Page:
One in every nine thousand newborns is afflicted with some sort of birth injury. These are incurred by the damage of the physical pressure experienced during the birthing process. And while newborn delivery and obstetric expertise make significant advancements each year, complications and consequential injuries still arise. Many newborns endure minor injuries that will typically repair on their own. However, some can result in more severe damage, such as that to the baby’s nerves or bones. As you anticipate the birth of your child, it is necessary to take note of the risks you face and discuss your options with your physician.
Risk factors for birth injuries:
- The baby is exceptionally large. Typically, a fetus that is 10-11 pounds or more has a higher risk of birth injury.
- The baby is breech. About three to four percent of pregnancies result in a breech fetus. This indicates that the child is faced upward so that its feet are pointed toward the birthing canal.
- The baby is born prematurely. This suggests that the baby is smaller than average and therefore, at a higher risk of injury.
- Sometimes, the mother’s pelvis shape and size can play a role in the difficulty of natural delivery.
- A long or difficult labor may increase the risk of injury.
- If the mother is significantly overweight, birth injuries are more likely to occur.
- Devices such as forceps or a vacuum device can cause injury. These are more rarely used in modern medicine practices. However, they are still involved in some cases.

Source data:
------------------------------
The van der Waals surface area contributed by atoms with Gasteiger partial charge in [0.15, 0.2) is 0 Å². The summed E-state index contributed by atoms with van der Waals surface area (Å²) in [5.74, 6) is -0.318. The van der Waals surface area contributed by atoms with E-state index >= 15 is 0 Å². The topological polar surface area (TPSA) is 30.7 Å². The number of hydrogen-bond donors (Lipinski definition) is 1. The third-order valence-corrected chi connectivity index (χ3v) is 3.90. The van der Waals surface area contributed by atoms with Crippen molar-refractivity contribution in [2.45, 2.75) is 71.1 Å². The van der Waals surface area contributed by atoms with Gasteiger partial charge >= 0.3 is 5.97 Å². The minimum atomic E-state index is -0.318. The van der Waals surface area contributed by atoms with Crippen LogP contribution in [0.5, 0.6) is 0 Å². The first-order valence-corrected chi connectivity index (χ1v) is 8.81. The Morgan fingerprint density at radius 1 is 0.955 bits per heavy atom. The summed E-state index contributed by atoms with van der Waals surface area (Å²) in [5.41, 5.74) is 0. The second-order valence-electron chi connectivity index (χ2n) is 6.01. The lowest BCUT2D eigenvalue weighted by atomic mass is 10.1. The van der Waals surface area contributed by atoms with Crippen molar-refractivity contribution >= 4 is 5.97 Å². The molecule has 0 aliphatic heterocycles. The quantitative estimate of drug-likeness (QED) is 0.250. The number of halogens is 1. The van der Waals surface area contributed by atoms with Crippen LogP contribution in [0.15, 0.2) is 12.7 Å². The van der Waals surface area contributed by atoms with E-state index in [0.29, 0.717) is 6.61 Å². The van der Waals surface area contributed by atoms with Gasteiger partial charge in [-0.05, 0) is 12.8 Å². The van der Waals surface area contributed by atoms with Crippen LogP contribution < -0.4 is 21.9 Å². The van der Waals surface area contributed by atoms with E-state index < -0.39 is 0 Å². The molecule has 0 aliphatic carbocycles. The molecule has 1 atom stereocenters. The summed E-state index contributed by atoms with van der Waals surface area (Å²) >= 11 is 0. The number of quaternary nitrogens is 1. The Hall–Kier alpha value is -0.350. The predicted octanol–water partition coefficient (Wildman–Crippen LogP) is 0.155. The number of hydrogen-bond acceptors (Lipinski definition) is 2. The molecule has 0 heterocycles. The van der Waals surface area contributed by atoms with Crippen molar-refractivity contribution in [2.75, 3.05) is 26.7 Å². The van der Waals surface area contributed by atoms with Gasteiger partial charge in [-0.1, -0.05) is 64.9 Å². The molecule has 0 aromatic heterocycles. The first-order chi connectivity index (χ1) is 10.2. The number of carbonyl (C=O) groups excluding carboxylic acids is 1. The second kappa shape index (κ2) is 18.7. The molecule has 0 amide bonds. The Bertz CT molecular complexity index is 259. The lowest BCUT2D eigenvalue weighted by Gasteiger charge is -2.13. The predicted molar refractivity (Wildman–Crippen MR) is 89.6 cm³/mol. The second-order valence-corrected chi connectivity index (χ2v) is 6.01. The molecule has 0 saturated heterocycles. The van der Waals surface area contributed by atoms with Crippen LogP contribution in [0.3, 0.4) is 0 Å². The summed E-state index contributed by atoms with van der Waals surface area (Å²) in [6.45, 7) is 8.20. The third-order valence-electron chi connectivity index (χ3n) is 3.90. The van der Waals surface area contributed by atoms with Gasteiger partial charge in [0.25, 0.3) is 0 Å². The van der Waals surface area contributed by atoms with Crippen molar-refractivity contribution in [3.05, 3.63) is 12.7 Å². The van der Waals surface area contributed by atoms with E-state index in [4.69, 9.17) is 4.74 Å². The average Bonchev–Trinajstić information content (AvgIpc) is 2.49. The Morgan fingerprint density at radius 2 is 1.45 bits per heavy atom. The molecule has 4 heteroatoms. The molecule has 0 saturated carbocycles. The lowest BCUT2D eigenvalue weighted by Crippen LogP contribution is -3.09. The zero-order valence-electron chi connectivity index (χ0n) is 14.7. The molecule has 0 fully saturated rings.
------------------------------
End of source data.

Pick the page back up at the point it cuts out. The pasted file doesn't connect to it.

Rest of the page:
The most common birth injuries:
The natural delivery of a child may be met with various complications and consequential birth injuries. These are distinguished from congenital conditions with which a child might be born as they take place, not in the development of the fetus, but in their birthing process.
- Clavicle Fracture. The clavicle, or what is more commonly known as the collarbone, can be fractured during birth. This injury typically results in pain over the fracture site but is most often healed on its own. Young babies’ bones heal quickly, so treatment typically only requires a few weeks.
- Brachial Plexus Injuries. Located just beneath the collar bone, the brachial plexus is a grouping of nerves that extends from the neck, down the arm. Injury to these nerves is caused by pulling on the head and arm in opposite directions during delivery. The results from the injury, however, are not severe. While it may cause weakness in one arm, the child will typically experience a swift recovery in a matter of weeks.
- Growth Plate Fractures. Growth plates are made of softer cartilage and are more prone to undergoing breaks. While few signs of injury will typically arise on an x-ray, fractures can be detected by swelling at one end of a leg or arm bone. Once again, these are generally healed with time and careful protection over the injured area.
While these most common birth injuries typically heal with time, some lead to enduring complications. If your child was injured during the birthing process and you believe that negligence was involved, do not hesitate to reach out to us at Raynes and Erickson. We are prepared to provide you with expert legal consultation and guidance in this time of need.